Search this journal:     Advanced search
Original Research

James Cone’s legacy in Africa: Confession as political praxis in the Kairos Document

OU Kalu

Verbum et Ecclesia; Vol 27, No 2 (2006), 576-595. doi: 10.4102/ve.v27i2.165

Submitted: 22 September 2006
Published:  17 November 2006

Abstract

This reflection sets out to achieve three goals: the key is to show the legacy of James Cone from a global perspective, specifically his contributions to the development of African  theology. The second  is the irony that Cone was influenced by Karl Barth’ s Barmen declaration in his response to the outrage against blacks in the United States in the violent late 1960s. This dimension has escaped scholarly attention. Thirdly, both Cone and the Barmen declaration influenced South  African theologians who scripted the Kairos Document. Each party contextualized the use of the strategy; but for all, confession served as a form of political praxis.

Full Text:  |  PDF (92KB)

Author affiliations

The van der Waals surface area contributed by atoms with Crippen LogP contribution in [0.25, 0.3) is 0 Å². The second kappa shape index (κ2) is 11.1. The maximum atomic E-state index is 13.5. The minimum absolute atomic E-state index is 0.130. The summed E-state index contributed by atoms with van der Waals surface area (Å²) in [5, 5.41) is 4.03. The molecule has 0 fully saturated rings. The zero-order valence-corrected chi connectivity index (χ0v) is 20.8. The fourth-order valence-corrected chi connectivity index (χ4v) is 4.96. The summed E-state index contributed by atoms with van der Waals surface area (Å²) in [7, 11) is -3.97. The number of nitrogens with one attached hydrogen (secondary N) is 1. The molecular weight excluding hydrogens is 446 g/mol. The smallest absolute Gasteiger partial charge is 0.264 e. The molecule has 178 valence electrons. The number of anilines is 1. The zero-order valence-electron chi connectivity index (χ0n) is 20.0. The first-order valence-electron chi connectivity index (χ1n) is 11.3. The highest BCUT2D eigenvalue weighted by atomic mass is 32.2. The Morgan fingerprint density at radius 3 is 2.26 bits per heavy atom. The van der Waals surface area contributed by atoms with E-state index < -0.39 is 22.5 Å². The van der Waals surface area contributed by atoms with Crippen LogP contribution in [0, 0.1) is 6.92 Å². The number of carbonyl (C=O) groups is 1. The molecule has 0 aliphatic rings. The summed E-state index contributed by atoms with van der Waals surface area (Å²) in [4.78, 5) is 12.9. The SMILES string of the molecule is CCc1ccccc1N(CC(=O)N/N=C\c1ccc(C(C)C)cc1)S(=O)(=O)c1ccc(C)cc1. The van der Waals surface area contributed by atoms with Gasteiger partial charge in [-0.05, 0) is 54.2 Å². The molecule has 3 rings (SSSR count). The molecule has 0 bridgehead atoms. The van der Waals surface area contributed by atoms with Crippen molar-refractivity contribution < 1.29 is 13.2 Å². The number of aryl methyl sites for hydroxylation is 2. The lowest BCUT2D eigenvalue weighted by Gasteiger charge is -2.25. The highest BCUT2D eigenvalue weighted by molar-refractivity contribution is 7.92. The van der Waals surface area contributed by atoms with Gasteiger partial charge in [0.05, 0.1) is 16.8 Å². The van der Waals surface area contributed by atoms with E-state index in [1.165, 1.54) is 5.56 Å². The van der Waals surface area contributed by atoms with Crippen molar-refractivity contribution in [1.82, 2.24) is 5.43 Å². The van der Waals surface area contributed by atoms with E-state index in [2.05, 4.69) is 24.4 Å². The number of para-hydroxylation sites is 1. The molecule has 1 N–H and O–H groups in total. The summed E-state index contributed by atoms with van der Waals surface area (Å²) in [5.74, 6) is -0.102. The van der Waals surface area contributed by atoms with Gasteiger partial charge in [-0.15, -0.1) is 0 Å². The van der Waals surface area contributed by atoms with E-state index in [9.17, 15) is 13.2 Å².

OU Kalu, McCormick Theological Seminary

Metrics

Total abstract views: 1180
Total article views: 1752

Cited-By

No related citations found

Comments on this article

Before posting your comment, please read our policy.
Post a Comment (Login required)


ISSN: 1609-9982 (print) | ISSN: 2074-7705 (online)

Connect on: Facebook, Twitter, Google+, LinkedIn and YouTube

Subscribe to our newsletter

All articles published in this journal are licensed under the Creative Commons Attribution 4.0 International (CC BY 4.0) license.

©2016 AOSIS (Pty) Ltd. All rights reserved. No unauthorised duplication allowed.

AOSIS Publishing | Empowering Africa through access to knowledge
Postnet Suite #110, Private Bag X19, Durbanville, South Africa, 7551
Tel: 086 1000 381 
Tel: +27 21 975 2602 
Fax: 086 5004 974

publishing(AT)aosis.co.za replace (AT) with @

Please read the privacy statement.